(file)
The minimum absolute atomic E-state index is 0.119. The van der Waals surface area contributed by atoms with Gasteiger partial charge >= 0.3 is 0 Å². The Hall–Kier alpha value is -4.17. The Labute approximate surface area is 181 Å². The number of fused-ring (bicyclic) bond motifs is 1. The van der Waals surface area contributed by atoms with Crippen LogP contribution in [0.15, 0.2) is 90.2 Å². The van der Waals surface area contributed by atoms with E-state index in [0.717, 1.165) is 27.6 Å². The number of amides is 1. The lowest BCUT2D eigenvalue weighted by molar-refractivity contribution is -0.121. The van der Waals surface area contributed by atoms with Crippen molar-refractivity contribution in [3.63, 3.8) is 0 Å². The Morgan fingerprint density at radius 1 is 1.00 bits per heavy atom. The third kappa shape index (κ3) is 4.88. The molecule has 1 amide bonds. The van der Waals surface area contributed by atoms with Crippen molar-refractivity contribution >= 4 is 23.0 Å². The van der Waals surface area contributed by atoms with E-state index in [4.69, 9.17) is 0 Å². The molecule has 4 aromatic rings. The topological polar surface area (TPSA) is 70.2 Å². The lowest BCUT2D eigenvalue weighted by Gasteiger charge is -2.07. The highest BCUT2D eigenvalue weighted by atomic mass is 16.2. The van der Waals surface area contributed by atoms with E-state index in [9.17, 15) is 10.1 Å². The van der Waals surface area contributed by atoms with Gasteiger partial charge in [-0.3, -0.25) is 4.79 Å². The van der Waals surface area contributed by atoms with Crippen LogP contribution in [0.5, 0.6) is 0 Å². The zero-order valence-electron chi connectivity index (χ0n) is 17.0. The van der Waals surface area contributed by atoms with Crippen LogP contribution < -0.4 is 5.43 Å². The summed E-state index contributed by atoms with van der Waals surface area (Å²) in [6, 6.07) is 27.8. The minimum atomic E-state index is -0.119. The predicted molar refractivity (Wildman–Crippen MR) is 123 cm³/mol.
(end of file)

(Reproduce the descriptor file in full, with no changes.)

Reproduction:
The minimum absolute atomic E-state index is 0.119. The van der Waals surface area contributed by atoms with Gasteiger partial charge >= 0.3 is 0 Å². The Hall–Kier alpha value is -4.17. The Labute approximate surface area is 181 Å². The number of fused-ring (bicyclic) bond motifs is 1. The van der Waals surface area contributed by atoms with Crippen LogP contribution in [0.15, 0.2) is 90.2 Å². The van der Waals surface area contributed by atoms with E-state index in [0.717, 1.165) is 27.6 Å². The number of amides is 1. The lowest BCUT2D eigenvalue weighted by molar-refractivity contribution is -0.121. The van der Waals surface area contributed by atoms with Crippen molar-refractivity contribution in [3.63, 3.8) is 0 Å². The Morgan fingerprint density at radius 1 is 1.00 bits per heavy atom. The third kappa shape index (κ3) is 4.88. The molecule has 1 amide bonds. The van der Waals surface area contributed by atoms with Crippen molar-refractivity contribution >= 4 is 23.0 Å². The van der Waals surface area contributed by atoms with E-state index in [4.69, 9.17) is 0 Å². The molecule has 4 aromatic rings. The topological polar surface area (TPSA) is 70.2 Å². The lowest BCUT2D eigenvalue weighted by Gasteiger charge is -2.07. The highest BCUT2D eigenvalue weighted by atomic mass is 16.2. The van der Waals surface area contributed by atoms with E-state index in [9.17, 15) is 10.1 Å². The van der Waals surface area contributed by atoms with Gasteiger partial charge in [-0.3, -0.25) is 4.79 Å². The van der Waals surface area contributed by atoms with Crippen LogP contribution in [0.5, 0.6) is 0 Å². The zero-order valence-electron chi connectivity index (χ0n) is 17.0. The van der Waals surface area contributed by atoms with Crippen LogP contribution < -0.4 is 5.43 Å². The summed E-state index contributed by atoms with van der Waals surface area (Å²) in [6, 6.07) is 27.8. The minimum atomic E-state index is -0.119. The predicted molar refractivity (Wildman–Crippen MR) is 123 cm³/mol.